Increased hepatitis C virus load among injection drug users infected with human immunodeficiency virus and human T lymphotropic virus type II

Michie Hisada, Nilanjan Chatterjee, Mingdong Zhang, Robert J. Battjes, James J. Goedert

Research output: Contribution to journalArticle

Abstract

Coinfection of hepatitis C virus (HCV) and human immunodeficiency virus (HIV) and/or human T-lymphotropic virus type II (HTLV-II) is common among drug users. We compared HCV RNA detection and load in a cohort of 6570 injection drug users from 9 US cities during 1987-1991. Of 385 subjects selected from 16 strata by sex, race (black or nonblack), and HIV/HTLV-II group (HIV positive [HIV+]/HTLV-II+, HIV+/HTLV-II negative [HTLV-II-], HIV-/HTLV-II+, and HIV -/HTLV-II-), 376 had HCV antibodies, of whom 305 had detectable HCV load. HCV RNA detection was unrelated to sex, race, and virus groups, but differed by study site. The mean HCV load was 5.4 log10 IU/mL and was 0.24 log10 higher in men than in women. Virus load increment with HIV or HTLV-II infection was higher among white subjects than among other subjects. Compared with HIV-/HTLV-II- subjects, virus load was 0.50, 0.22, and 0.56 log10 higher in HIV+/HTLV-II-, HIV-/HTLV-II+, and HIV+/HTLV-II+ subjects, respectively. HTLV-II infection significantly increased HCV load in white subjects but not in other racial groups.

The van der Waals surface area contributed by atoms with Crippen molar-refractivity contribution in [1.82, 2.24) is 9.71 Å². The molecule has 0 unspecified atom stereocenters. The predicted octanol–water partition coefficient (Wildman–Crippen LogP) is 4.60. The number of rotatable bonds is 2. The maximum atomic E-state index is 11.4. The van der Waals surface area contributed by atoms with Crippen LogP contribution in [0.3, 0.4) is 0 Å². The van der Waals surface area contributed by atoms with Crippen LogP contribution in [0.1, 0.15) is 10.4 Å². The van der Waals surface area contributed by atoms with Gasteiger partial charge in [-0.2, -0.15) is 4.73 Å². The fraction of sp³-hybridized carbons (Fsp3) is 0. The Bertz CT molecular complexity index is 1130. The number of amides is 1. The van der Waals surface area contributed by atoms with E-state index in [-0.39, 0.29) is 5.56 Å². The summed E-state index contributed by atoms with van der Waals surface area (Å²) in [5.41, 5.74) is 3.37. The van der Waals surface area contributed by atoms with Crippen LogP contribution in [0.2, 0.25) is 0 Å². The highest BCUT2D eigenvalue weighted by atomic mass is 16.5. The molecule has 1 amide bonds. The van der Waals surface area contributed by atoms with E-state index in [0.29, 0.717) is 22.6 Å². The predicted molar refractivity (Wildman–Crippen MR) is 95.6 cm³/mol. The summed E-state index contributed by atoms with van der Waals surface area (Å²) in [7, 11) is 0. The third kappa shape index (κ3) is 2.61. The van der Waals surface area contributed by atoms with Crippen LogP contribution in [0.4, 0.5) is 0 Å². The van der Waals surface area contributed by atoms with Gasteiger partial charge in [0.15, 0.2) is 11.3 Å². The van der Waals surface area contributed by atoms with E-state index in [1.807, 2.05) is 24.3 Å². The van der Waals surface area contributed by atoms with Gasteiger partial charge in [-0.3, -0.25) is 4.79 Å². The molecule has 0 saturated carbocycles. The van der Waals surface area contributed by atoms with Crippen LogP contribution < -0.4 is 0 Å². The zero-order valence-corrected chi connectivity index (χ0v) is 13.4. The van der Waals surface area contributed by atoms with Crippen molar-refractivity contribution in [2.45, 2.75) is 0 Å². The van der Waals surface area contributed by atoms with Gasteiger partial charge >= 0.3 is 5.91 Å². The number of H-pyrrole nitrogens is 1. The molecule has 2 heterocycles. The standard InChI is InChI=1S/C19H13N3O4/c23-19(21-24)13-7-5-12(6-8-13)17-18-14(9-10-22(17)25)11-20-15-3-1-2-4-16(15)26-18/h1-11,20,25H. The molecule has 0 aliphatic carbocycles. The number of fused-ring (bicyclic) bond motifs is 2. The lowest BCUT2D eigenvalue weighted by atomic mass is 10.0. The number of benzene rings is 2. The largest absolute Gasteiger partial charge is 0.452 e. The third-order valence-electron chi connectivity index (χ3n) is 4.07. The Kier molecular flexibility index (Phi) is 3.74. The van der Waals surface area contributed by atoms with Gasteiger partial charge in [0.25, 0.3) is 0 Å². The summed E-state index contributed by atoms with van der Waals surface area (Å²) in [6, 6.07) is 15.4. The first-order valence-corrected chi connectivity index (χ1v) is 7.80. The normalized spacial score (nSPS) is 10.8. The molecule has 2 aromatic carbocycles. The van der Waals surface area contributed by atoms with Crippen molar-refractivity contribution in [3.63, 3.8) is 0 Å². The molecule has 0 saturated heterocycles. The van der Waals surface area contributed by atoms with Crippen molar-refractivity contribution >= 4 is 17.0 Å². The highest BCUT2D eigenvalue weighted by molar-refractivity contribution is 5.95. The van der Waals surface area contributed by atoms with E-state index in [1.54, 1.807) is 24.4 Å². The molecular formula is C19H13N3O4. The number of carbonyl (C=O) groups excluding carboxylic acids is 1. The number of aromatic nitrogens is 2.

Original languageEnglish (US)
Pages (from-to)891-897
Number of pages7
JournalJournal of Infectious Diseases
Volume188
Issue number6
DOIs
StatePublished - Sep 15 2003
Externally publishedYes

ASJC Scopus subject areas

  • Immunology and Allergy
  • Infectious Diseases

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